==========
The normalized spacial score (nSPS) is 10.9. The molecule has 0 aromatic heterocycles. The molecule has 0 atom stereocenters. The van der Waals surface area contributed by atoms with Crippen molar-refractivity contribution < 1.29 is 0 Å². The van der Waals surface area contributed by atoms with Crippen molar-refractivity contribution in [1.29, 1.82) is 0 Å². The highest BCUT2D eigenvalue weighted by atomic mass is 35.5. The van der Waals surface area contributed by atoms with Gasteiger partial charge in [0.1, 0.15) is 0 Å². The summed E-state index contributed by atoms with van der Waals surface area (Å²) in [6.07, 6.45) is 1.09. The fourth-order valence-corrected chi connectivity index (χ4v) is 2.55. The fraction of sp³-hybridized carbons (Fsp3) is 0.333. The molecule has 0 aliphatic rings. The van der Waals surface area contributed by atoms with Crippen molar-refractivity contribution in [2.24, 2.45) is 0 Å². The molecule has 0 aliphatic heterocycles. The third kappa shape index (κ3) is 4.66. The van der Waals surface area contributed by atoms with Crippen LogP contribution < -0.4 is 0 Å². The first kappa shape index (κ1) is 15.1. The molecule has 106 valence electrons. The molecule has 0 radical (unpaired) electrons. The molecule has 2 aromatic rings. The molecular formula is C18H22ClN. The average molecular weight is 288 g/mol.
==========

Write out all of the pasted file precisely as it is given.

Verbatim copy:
The normalized spacial score (nSPS) is 10.9. The molecule has 0 aromatic heterocycles. The molecule has 0 atom stereocenters. The van der Waals surface area contributed by atoms with Crippen molar-refractivity contribution < 1.29 is 0 Å². The van der Waals surface area contributed by atoms with Crippen molar-refractivity contribution in [1.29, 1.82) is 0 Å². The highest BCUT2D eigenvalue weighted by atomic mass is 35.5. The van der Waals surface area contributed by atoms with Gasteiger partial charge in [0.1, 0.15) is 0 Å². The summed E-state index contributed by atoms with van der Waals surface area (Å²) in [6.07, 6.45) is 1.09. The fourth-order valence-corrected chi connectivity index (χ4v) is 2.55. The fraction of sp³-hybridized carbons (Fsp3) is 0.333. The molecule has 0 aliphatic rings. The van der Waals surface area contributed by atoms with Crippen molar-refractivity contribution in [2.24, 2.45) is 0 Å². The molecule has 0 aliphatic heterocycles. The third kappa shape index (κ3) is 4.66. The van der Waals surface area contributed by atoms with Crippen LogP contribution < -0.4 is 0 Å². The first kappa shape index (κ1) is 15.1. The molecule has 106 valence electrons. The molecule has 0 radical (unpaired) electrons. The molecule has 2 aromatic rings. The molecular formula is C18H22ClN. The average molecular weight is 288 g/mol.